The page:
I've wanted a set of crespinettes for a long time. So, by gum, I was going to make a set. Or a coronet with crespinettes. Or a fillet with cylinder cauls. Or whatever you'd like to call them. But first, I needed pictures to work from.
Now, Herbert Norris's book Medieval Costume and Fashion is not as precise with sources, attributions, and rendering as one might wish, but in terms of general knowledge, it's not bad. When Dover republished it with all the drawings in 1999, I snapped up a copy. I think it is a good book for getting a sense of development of styles over time -- fairly good to hand to a new person as they're trying to figure out what they want for clothing.
So it was to Norris that I went, to bracket my time ranges. The first picture is my favorite style, in Norris.
Now that I had a name, and a date (he lists her as 1350), I could try and track down a real medieval picture, statue, etc, of the Queen, and see if there were more information to be gained from it, and as a "triangulation" on Norris's interpretation. Here is the only medieval image of the Queen that I've been able to find so far.
You might notice that if Norris took his drawing of the Queen from this effigy, she's either been vandalized since he saw her, or he's made many leaps of faith. The effigy does not have projecting leaves on her crown, or else they rest aginst the pillow, where we can't see them in this picture. The cylinders rest right at the edges of her eyes. It doesn't look as if there is an under-cap lining her face. The bottom of the cylinders are missing. The dress does have a low horizontal neckline, but it's not as deep, and the dress appears to be laced, rather than showing the top of a furred, jeweled, sidless surcoat. All of these could be arguments for the effigy *not* being Norris' source -- or evidence that he was very inventive. I don't know.
Continuing to search, I did find the following image from the Metropolitan Museum's website. It shows a similar style, but without the metal crespinettes; does show an under-cap, or, possibly, the ends of pigtails projecting forward. The vertical braids are just in front of, and somewhat over, her ears. The circlet only bumps out a little, to accomodate the braids. The date of this bust is listed as the 1340s, of Marie de France.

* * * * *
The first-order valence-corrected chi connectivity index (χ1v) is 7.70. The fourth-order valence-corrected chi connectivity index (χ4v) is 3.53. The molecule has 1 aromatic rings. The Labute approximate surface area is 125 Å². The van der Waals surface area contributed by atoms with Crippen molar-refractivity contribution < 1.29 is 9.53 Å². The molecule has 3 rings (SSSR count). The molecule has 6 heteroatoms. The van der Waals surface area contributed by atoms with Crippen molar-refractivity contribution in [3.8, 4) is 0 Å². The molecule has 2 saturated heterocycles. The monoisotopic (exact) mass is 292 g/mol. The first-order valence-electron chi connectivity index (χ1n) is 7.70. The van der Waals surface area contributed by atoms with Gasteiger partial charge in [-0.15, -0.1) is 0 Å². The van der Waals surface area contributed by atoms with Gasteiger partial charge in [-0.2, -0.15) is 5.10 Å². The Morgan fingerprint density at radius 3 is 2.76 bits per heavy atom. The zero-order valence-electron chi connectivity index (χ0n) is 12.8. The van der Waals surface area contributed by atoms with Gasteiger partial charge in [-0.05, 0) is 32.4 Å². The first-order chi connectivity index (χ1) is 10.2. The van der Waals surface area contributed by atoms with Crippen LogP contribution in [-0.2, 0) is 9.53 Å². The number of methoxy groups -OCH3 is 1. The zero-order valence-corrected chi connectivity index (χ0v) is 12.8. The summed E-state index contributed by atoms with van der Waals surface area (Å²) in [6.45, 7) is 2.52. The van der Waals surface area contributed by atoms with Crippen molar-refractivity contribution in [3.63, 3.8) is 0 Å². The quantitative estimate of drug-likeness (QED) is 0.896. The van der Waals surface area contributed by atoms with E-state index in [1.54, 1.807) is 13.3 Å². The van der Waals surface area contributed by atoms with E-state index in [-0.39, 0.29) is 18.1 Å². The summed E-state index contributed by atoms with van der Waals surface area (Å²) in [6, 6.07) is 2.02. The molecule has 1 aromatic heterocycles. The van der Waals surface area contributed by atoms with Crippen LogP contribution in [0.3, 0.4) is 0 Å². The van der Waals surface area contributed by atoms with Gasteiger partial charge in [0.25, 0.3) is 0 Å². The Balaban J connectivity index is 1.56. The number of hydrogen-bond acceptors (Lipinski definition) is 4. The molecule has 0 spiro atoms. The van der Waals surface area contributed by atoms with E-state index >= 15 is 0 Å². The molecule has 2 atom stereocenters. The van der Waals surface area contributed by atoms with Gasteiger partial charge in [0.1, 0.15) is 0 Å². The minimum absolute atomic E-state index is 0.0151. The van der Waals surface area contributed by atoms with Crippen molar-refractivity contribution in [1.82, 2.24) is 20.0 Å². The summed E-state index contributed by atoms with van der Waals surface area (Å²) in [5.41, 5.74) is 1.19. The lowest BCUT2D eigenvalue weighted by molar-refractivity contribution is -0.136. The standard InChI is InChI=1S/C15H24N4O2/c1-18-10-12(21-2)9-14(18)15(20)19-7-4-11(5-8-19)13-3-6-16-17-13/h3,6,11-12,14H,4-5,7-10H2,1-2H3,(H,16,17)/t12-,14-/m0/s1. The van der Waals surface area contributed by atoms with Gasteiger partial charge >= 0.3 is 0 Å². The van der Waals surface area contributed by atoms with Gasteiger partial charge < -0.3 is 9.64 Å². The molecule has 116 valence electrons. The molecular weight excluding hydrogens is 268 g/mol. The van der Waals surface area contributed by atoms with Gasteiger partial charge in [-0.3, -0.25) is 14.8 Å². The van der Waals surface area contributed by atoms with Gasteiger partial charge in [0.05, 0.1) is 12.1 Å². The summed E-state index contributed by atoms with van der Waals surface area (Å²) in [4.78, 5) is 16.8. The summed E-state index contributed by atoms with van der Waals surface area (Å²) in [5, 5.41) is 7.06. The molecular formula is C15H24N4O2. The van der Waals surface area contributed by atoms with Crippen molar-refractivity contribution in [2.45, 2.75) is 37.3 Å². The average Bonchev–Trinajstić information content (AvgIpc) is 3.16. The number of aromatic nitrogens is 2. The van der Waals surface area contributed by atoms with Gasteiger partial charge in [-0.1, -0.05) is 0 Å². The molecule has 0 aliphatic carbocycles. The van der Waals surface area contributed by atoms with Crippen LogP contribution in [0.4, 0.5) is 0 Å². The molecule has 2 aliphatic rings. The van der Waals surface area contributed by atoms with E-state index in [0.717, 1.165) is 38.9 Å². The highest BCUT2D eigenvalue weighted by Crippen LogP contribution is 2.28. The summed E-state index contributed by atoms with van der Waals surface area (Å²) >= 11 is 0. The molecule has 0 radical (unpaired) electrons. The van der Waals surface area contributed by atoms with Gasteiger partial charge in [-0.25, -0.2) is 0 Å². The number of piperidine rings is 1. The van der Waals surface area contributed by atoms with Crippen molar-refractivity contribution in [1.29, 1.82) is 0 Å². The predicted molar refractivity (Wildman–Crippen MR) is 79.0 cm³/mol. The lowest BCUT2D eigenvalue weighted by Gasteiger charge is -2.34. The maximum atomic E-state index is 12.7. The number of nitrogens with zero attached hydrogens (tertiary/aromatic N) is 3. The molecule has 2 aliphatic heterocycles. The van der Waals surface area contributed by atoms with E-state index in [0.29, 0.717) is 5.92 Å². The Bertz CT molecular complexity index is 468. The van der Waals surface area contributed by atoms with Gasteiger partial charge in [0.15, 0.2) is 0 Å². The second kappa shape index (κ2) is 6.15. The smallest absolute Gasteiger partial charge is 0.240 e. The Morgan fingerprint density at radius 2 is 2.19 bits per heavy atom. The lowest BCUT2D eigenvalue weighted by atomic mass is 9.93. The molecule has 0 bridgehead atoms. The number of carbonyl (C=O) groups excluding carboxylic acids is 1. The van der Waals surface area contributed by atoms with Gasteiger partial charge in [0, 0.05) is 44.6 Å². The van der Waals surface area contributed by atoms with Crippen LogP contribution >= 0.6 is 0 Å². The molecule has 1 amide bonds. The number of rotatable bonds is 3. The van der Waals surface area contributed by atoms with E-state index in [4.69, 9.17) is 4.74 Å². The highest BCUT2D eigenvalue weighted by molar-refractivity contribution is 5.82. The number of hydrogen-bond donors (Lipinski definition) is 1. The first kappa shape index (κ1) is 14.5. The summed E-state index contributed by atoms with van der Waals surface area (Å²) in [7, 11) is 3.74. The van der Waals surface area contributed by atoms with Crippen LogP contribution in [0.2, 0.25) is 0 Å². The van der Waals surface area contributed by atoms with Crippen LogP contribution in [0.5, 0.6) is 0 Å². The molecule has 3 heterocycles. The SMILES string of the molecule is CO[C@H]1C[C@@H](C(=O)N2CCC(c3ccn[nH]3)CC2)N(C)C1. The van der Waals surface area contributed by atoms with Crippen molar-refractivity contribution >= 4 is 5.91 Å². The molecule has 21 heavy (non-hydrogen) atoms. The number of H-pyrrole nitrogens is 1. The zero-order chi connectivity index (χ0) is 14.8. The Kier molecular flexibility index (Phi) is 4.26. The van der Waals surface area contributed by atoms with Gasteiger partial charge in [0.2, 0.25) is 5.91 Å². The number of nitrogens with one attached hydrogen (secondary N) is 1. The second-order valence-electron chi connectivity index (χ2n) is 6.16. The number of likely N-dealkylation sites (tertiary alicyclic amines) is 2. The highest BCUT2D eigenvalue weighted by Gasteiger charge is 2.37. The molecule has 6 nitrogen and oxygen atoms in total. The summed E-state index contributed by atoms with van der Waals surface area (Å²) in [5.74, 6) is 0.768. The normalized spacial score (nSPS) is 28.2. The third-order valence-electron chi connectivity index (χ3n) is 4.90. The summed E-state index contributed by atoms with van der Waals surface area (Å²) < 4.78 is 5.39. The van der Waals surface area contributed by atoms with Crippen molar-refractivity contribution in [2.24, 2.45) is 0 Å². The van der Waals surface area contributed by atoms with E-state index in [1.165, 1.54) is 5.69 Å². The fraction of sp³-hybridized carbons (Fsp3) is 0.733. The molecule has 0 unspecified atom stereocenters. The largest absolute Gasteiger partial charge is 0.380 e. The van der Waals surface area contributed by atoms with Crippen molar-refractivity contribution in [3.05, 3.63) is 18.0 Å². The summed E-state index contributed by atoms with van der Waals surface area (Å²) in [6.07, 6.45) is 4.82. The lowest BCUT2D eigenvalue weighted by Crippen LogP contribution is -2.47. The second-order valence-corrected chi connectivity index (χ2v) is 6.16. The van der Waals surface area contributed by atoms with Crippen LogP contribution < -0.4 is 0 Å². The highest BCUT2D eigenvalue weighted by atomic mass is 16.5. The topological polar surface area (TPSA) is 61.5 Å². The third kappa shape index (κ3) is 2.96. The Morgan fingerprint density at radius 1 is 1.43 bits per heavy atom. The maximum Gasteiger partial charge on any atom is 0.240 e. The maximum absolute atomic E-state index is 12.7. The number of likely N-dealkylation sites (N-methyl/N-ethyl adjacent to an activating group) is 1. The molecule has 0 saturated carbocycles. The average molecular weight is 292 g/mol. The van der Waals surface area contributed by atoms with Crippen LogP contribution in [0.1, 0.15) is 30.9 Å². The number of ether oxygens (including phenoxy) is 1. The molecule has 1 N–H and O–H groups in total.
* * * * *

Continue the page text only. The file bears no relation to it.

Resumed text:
Searching a little more, the Museum of London's book on Dress Accessories shows a line drawing (from a brass memorial plaque, 1360) of a woman with vertical braids, circlet, and a thin veil showing at the back of her neck and projecting in front of the braids, just like Marie's. The Museum also has a ribbon circlet with false braids still attached to it, from 1325-1350.
Taking all these together, I decided that my need for provenance on this project had been satisfied, and I began work. NOTE: the version pictured here was later amended with more complex netting, pearls, and brown silk underlayment instead of brown wool. A whole-body picture of me in the new version.
I'm no jeweler nor metalsmith, and yet the case was fairly solid that many of these were of metal, the ribbon version notwithstanding. So here, another leap of faith was needed: I'd try to replicate a metal crown using fabric. This is not such a difficult thing to do, thanks to the Space Age -- mylar is readily available, and the particular version available to me at the local JoAnne's Fabrics is called "liquid gold." It's a polyester knit fabric, very smooth and dense, on which has been printed mylar ovals. At a distance of about 6 feet, it looks like metal. It was all I had to go on, so heck, why not, I thought.
Out of very stiff woven interfacing from Greenberg & Hammer (professional sewing suppliers in NYC; wonderful selection) I made the coronet, and the four small loops that were to go at the top and bottom of the cylinders. These fit over paper-towel tubes, cut to size, which had been covered with brown fabric and a net of gold soutache braid. (Paper-towel tubes are just the right diameter for the cylinders. The Simplicity pattern's set are much too wide.) I may eventually embelish these further. It was important that the fabric be as smooth as possible on the outside, so that no betraying seam nor stitch give the idea that it might not be metal.
For the inside of the circlet, and to hide the stitching, I made a "hatband" of black fabric surrounding a double run of lightweight boning. This further supported the circlet so it wouldn't sag and betray its textile origins. Beading pins support the pearls which proclaim me a baroness in the SCA. The red, blue, and lapis glass cabochens are sewn on, but the settings are metal, so they look properly soldered to the "metal" of the circlet.
I pinned a sheer silk veil to the inside front edge of the hatband. For the moment, I opted to have it not show underneath the cylinders; it just goes over the top of my head, and under the back span of the circlet. It's currently too long; it shouldn't go much below my shoulder blades, I think. The thin line of white at the forehead in these two pictures is a bowl that I used to help position the coronet on the hatform.
Like most other headgear from this time period, and for the next 100
years, one's hearing is muffled, wearing it. I don't know if possibly
this was a sign of conspicuous consumption or intentional impracticality,
like modern long fingernails that show one is not a laborer, or whether
it was meant to keep one warm in drafts!
|© 2000 Cynthia Virtue||Email Author with comments|
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